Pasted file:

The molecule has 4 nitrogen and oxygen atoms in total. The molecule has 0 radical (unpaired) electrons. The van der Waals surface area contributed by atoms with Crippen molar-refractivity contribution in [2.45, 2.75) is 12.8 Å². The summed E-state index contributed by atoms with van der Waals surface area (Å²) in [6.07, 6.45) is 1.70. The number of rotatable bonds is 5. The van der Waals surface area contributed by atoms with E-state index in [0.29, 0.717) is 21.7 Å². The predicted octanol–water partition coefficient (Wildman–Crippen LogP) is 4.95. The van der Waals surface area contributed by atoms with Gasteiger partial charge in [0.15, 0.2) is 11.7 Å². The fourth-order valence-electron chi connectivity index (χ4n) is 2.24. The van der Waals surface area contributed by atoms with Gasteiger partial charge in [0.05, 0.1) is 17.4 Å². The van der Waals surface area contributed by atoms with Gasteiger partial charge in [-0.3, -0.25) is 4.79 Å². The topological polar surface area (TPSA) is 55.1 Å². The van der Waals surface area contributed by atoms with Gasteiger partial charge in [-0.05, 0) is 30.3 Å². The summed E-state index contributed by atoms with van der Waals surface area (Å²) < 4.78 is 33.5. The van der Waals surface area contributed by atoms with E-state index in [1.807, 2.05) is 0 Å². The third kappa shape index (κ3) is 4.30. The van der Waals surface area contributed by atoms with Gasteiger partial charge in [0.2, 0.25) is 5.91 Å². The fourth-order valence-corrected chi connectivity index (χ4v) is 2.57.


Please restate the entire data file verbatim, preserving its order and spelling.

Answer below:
The molecule has 4 nitrogen and oxygen atoms in total. The molecule has 0 radical (unpaired) electrons. The van der Waals surface area contributed by atoms with Crippen molar-refractivity contribution in [2.45, 2.75) is 12.8 Å². The summed E-state index contributed by atoms with van der Waals surface area (Å²) in [6.07, 6.45) is 1.70. The number of rotatable bonds is 5. The van der Waals surface area contributed by atoms with E-state index in [0.29, 0.717) is 21.7 Å². The predicted octanol–water partition coefficient (Wildman–Crippen LogP) is 4.95. The van der Waals surface area contributed by atoms with Gasteiger partial charge in [0.15, 0.2) is 11.7 Å². The fourth-order valence-electron chi connectivity index (χ4n) is 2.24. The van der Waals surface area contributed by atoms with Gasteiger partial charge in [0.05, 0.1) is 17.4 Å². The van der Waals surface area contributed by atoms with Gasteiger partial charge in [-0.3, -0.25) is 4.79 Å². The topological polar surface area (TPSA) is 55.1 Å². The van der Waals surface area contributed by atoms with Gasteiger partial charge in [-0.05, 0) is 30.3 Å². The summed E-state index contributed by atoms with van der Waals surface area (Å²) < 4.78 is 33.5. The van der Waals surface area contributed by atoms with E-state index in [1.807, 2.05) is 0 Å². The third kappa shape index (κ3) is 4.30. The van der Waals surface area contributed by atoms with Gasteiger partial charge in [0.2, 0.25) is 5.91 Å². The fourth-order valence-corrected chi connectivity index (χ4v) is 2.57.